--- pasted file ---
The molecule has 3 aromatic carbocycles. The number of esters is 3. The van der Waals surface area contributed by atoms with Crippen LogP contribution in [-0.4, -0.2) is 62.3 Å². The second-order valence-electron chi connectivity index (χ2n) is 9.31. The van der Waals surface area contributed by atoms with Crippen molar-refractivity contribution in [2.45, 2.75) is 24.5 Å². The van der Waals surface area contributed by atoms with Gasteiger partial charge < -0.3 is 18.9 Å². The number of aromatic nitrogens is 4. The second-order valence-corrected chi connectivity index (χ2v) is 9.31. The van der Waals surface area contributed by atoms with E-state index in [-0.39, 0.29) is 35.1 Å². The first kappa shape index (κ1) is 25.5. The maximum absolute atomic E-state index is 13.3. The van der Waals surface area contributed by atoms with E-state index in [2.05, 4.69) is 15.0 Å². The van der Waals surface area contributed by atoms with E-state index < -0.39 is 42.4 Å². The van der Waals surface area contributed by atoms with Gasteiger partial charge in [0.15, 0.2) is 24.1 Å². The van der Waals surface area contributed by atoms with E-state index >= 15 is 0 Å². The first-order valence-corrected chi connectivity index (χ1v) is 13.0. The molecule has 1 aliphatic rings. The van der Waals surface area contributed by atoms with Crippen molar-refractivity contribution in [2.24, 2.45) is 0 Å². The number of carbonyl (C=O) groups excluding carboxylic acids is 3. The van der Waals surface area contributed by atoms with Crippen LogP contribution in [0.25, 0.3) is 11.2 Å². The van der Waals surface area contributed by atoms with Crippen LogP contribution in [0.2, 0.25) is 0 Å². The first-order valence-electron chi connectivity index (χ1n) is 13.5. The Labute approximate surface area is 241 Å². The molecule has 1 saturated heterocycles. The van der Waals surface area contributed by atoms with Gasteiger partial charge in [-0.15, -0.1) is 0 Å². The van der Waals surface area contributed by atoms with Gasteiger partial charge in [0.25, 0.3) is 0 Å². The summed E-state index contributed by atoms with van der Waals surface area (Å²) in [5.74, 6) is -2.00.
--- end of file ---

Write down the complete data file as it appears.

The molecule has 3 aromatic carbocycles. The number of esters is 3. The van der Waals surface area contributed by atoms with Crippen LogP contribution in [-0.4, -0.2) is 62.3 Å². The second-order valence-electron chi connectivity index (χ2n) is 9.31. The van der Waals surface area contributed by atoms with Crippen molar-refractivity contribution in [2.45, 2.75) is 24.5 Å². The van der Waals surface area contributed by atoms with Gasteiger partial charge < -0.3 is 18.9 Å². The number of aromatic nitrogens is 4. The second-order valence-corrected chi connectivity index (χ2v) is 9.31. The van der Waals surface area contributed by atoms with E-state index in [-0.39, 0.29) is 35.1 Å². The first kappa shape index (κ1) is 25.5. The maximum absolute atomic E-state index is 13.3. The van der Waals surface area contributed by atoms with E-state index in [2.05, 4.69) is 15.0 Å². The van der Waals surface area contributed by atoms with E-state index < -0.39 is 42.4 Å². The van der Waals surface area contributed by atoms with Gasteiger partial charge in [0.15, 0.2) is 24.1 Å². The van der Waals surface area contributed by atoms with E-state index >= 15 is 0 Å². The first-order valence-corrected chi connectivity index (χ1v) is 13.0. The molecule has 1 aliphatic rings. The van der Waals surface area contributed by atoms with Crippen molar-refractivity contribution in [2.24, 2.45) is 0 Å². The number of carbonyl (C=O) groups excluding carboxylic acids is 3. The van der Waals surface area contributed by atoms with Crippen LogP contribution in [0.25, 0.3) is 11.2 Å². The van der Waals surface area contributed by atoms with Crippen LogP contribution in [0.2, 0.25) is 0 Å². The first-order valence-electron chi connectivity index (χ1n) is 13.5. The Labute approximate surface area is 241 Å². The molecule has 1 saturated heterocycles. The van der Waals surface area contributed by atoms with Gasteiger partial charge in [-0.15, -0.1) is 0 Å². The van der Waals surface area contributed by atoms with Gasteiger partial charge in [0.25, 0.3) is 0 Å². The summed E-state index contributed by atoms with van der Waals surface area (Å²) in [5.74, 6) is -2.00.